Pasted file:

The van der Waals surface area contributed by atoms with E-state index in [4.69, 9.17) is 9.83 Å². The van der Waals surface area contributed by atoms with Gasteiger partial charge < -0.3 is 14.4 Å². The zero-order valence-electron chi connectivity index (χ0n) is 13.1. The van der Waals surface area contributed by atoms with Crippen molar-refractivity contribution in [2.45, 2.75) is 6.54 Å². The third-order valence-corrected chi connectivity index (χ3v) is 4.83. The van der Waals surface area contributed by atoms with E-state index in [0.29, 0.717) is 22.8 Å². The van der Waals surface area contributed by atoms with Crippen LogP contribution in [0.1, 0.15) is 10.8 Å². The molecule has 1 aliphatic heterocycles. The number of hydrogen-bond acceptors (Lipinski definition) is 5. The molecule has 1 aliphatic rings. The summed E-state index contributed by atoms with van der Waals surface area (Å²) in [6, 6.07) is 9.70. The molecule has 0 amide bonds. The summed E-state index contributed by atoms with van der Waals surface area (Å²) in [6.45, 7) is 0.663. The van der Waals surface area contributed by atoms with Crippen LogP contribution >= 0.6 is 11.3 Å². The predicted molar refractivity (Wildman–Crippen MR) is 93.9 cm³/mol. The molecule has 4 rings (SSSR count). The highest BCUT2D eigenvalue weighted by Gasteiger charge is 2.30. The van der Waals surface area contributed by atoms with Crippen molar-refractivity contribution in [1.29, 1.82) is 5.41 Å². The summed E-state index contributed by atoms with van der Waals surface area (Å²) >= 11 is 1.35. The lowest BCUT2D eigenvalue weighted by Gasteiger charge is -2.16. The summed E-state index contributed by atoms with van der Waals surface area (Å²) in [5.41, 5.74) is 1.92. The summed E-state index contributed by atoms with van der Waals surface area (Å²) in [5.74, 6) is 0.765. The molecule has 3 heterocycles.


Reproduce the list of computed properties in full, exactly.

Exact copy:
The van der Waals surface area contributed by atoms with E-state index in [4.69, 9.17) is 9.83 Å². The van der Waals surface area contributed by atoms with Gasteiger partial charge < -0.3 is 14.4 Å². The zero-order valence-electron chi connectivity index (χ0n) is 13.1. The van der Waals surface area contributed by atoms with Crippen molar-refractivity contribution in [2.45, 2.75) is 6.54 Å². The third-order valence-corrected chi connectivity index (χ3v) is 4.83. The van der Waals surface area contributed by atoms with E-state index in [0.29, 0.717) is 22.8 Å². The van der Waals surface area contributed by atoms with Crippen LogP contribution in [0.1, 0.15) is 10.8 Å². The molecule has 1 aliphatic heterocycles. The number of hydrogen-bond acceptors (Lipinski definition) is 5. The molecule has 1 aliphatic rings. The summed E-state index contributed by atoms with van der Waals surface area (Å²) in [6, 6.07) is 9.70. The molecule has 0 amide bonds. The summed E-state index contributed by atoms with van der Waals surface area (Å²) in [6.45, 7) is 0.663. The van der Waals surface area contributed by atoms with Crippen LogP contribution >= 0.6 is 11.3 Å². The predicted molar refractivity (Wildman–Crippen MR) is 93.9 cm³/mol. The molecule has 4 rings (SSSR count). The highest BCUT2D eigenvalue weighted by Gasteiger charge is 2.30. The van der Waals surface area contributed by atoms with Crippen molar-refractivity contribution in [1.29, 1.82) is 5.41 Å². The summed E-state index contributed by atoms with van der Waals surface area (Å²) >= 11 is 1.35. The lowest BCUT2D eigenvalue weighted by Gasteiger charge is -2.16. The summed E-state index contributed by atoms with van der Waals surface area (Å²) in [5.41, 5.74) is 1.92. The summed E-state index contributed by atoms with van der Waals surface area (Å²) in [5.74, 6) is 0.765. The molecule has 3 heterocycles.